Cocoa Holds Its Ground
Cocoa prices have seen choppy price action so far during the month of February, but the market continues to hold its ground above the mid-January lows. If global risk sentiment can improve, the cocoa market may be able to climb above its recent consolidation zone. Both the Eurocurrency and British Pound had sizable pullbacks late last week that put carryover pressure on cocoa prices, as that will make it more difficult for European grinders to acquire near-term supply. However, a shift back towards drier and very warm weather over West African growing areas helped the cocoa market to find its footing. West Africa’s dry season normally ends in mid-March, so these weather conditions are likely to have a negative impact on the region’s upcoming mid-crop cocoa production. Although the full-season total continues to run ahead of last season’s pace, recent weekly Ivory Coast port arrivals total have come in below the comparable period last year, which indicates a pullback in their main crop output.
Coffee prices have held within a fairly tight trading range and have been unable to sustain upside momentum since a negative daily reversal on February 1st. With a bearish tilt for the Brazilian production outlook, coffee could see downside pressure. The Brazilian currency rebounded from a new 1-month low to post a moderate daily gain, as that provided carryover support to the coffee market as that should ease pressure on Brazil’s farmers to market their near-term supply. Brazil’s largest co-op Cooxupe said that their region’s 2023/24 coffee production will be larger than the previous two season’s output, and that the 2024/25 season could result in a record high production total. The 2023/24 season is an “off-year” for Brazil’s Arabica production, but the likely finish for La Nina during the first quarter should benefit their upcoming crop.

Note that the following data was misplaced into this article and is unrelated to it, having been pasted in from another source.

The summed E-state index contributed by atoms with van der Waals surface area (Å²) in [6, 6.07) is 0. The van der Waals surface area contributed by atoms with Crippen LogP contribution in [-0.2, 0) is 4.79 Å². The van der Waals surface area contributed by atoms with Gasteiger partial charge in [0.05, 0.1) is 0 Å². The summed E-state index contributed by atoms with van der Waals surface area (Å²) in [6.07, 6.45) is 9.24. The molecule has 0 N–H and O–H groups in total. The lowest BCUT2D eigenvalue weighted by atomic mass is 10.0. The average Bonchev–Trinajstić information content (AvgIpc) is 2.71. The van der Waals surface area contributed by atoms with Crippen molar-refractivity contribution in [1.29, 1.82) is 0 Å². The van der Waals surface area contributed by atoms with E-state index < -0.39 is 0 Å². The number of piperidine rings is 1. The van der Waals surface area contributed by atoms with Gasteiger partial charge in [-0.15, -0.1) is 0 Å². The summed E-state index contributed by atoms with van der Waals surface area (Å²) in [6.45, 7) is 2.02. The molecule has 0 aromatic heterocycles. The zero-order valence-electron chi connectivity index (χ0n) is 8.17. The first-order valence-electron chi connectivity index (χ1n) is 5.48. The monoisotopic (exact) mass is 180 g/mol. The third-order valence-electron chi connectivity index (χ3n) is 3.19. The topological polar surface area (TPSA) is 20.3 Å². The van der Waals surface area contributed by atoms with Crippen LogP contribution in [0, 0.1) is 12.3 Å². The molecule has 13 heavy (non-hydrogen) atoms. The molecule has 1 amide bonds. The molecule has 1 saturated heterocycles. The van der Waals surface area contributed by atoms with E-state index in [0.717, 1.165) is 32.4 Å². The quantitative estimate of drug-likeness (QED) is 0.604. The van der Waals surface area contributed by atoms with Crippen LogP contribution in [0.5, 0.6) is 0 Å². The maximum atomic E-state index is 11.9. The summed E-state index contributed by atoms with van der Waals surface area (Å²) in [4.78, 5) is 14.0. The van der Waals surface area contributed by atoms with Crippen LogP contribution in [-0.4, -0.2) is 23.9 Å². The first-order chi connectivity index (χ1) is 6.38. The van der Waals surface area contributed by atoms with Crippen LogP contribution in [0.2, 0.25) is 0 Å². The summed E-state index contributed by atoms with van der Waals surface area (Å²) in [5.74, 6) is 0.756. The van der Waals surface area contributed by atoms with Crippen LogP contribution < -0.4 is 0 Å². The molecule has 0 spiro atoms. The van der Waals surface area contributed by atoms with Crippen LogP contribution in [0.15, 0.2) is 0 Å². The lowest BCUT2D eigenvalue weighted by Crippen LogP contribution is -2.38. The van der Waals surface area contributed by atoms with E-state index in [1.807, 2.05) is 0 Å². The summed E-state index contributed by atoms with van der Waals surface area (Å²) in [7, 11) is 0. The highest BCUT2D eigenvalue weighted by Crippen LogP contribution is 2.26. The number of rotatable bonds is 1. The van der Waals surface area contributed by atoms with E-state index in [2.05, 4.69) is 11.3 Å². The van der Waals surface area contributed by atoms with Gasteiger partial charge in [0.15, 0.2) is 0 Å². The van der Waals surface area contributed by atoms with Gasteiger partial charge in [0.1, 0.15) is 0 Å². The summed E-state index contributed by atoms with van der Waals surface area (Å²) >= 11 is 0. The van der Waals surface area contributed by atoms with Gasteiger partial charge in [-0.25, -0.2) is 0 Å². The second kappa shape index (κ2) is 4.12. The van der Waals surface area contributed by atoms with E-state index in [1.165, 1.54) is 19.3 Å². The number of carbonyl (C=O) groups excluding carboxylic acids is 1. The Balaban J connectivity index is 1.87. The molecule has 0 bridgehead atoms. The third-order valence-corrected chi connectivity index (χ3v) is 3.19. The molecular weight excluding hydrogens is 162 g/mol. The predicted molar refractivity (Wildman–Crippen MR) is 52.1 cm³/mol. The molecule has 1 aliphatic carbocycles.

The cotton market has been in a coiling pattern since putting in a low in November. The market closed slightly lower on Friday but well up from the lows on the day. The dollar was higher but so was crude oil, so two key outside market forces conflicted with each other. The export sales report on Thursday was supportive, but the USDA supply/demand report was bearish. China has been the number-one buyer of US cotton so far for the 2022/23 marketing year, but traders are apprehensive that rising political tensions between the US and China could interfere. The recent US weekly Drought Monitor shows lingering drought conditions in west Texas, but they are better than they were a year ago and much better than they were last summer.
Sugar prices are on a 4-session winning streak, but appear to have lost upside momentum going into the weekend. Unless the market can receive fresh bullish supply news, sugar remains vulnerable to a near-term pullback. A moderate rebound from a 1-month low in the Brazilian currency combined with sizable gains in crude oil and RBOB gasoline to provide the sugar market with early carryover support. The Brazilian trade group Unica released their Center-South supply report for the second half of January, which showed a modest amount of cane crushing and sugar production as 3 mills were still operating over that timeframe. The Unica supply report also showed that January Center-South domestic ethanol sales had a sixth month in a row above the previous year’s total, which provided additional support to the market as it reflects some improvement in ethanol demand.
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